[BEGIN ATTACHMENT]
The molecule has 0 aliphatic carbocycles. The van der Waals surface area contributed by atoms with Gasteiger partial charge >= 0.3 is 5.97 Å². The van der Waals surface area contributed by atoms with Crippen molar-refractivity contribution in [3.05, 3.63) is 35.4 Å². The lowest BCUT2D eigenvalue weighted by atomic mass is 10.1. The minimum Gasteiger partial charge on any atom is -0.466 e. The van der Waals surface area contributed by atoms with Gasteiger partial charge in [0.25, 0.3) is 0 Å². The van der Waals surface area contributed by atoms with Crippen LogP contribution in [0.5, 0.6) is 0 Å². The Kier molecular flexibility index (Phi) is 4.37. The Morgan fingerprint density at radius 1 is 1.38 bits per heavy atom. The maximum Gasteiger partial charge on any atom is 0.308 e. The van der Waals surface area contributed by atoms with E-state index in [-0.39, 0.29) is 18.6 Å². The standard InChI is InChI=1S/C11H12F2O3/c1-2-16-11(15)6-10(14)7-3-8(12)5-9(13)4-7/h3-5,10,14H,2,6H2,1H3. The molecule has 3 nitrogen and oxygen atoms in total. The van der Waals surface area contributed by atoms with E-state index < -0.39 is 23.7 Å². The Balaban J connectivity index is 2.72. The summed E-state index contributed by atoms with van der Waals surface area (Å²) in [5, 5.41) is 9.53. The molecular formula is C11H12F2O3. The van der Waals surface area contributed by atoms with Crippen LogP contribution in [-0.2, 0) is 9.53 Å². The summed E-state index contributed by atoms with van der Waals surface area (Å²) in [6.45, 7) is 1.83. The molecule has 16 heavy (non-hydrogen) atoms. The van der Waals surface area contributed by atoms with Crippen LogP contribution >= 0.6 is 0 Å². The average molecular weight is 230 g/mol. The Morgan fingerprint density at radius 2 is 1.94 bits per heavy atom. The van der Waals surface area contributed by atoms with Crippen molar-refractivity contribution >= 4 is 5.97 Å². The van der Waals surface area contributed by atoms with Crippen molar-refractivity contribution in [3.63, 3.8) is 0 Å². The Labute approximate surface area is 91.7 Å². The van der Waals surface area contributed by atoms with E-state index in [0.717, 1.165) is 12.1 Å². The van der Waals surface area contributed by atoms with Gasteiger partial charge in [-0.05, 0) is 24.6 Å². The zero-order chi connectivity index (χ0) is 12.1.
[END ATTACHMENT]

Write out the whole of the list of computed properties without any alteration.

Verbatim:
The molecule has 0 aliphatic carbocycles. The van der Waals surface area contributed by atoms with Gasteiger partial charge >= 0.3 is 5.97 Å². The van der Waals surface area contributed by atoms with Crippen molar-refractivity contribution in [3.05, 3.63) is 35.4 Å². The lowest BCUT2D eigenvalue weighted by atomic mass is 10.1. The minimum Gasteiger partial charge on any atom is -0.466 e. The van der Waals surface area contributed by atoms with Gasteiger partial charge in [0.25, 0.3) is 0 Å². The van der Waals surface area contributed by atoms with Crippen LogP contribution in [0.5, 0.6) is 0 Å². The Kier molecular flexibility index (Phi) is 4.37. The Morgan fingerprint density at radius 1 is 1.38 bits per heavy atom. The maximum Gasteiger partial charge on any atom is 0.308 e. The van der Waals surface area contributed by atoms with E-state index in [-0.39, 0.29) is 18.6 Å². The standard InChI is InChI=1S/C11H12F2O3/c1-2-16-11(15)6-10(14)7-3-8(12)5-9(13)4-7/h3-5,10,14H,2,6H2,1H3. The molecule has 3 nitrogen and oxygen atoms in total. The van der Waals surface area contributed by atoms with E-state index < -0.39 is 23.7 Å². The Balaban J connectivity index is 2.72. The summed E-state index contributed by atoms with van der Waals surface area (Å²) in [5, 5.41) is 9.53. The molecular formula is C11H12F2O3. The van der Waals surface area contributed by atoms with Crippen LogP contribution in [-0.2, 0) is 9.53 Å². The summed E-state index contributed by atoms with van der Waals surface area (Å²) in [6.45, 7) is 1.83. The molecule has 16 heavy (non-hydrogen) atoms. The van der Waals surface area contributed by atoms with Crippen LogP contribution >= 0.6 is 0 Å². The average molecular weight is 230 g/mol. The Morgan fingerprint density at radius 2 is 1.94 bits per heavy atom. The van der Waals surface area contributed by atoms with Crippen molar-refractivity contribution >= 4 is 5.97 Å². The van der Waals surface area contributed by atoms with Crippen molar-refractivity contribution in [3.63, 3.8) is 0 Å². The Labute approximate surface area is 91.7 Å². The van der Waals surface area contributed by atoms with E-state index in [0.717, 1.165) is 12.1 Å². The van der Waals surface area contributed by atoms with Gasteiger partial charge in [-0.05, 0) is 24.6 Å². The zero-order chi connectivity index (χ0) is 12.1.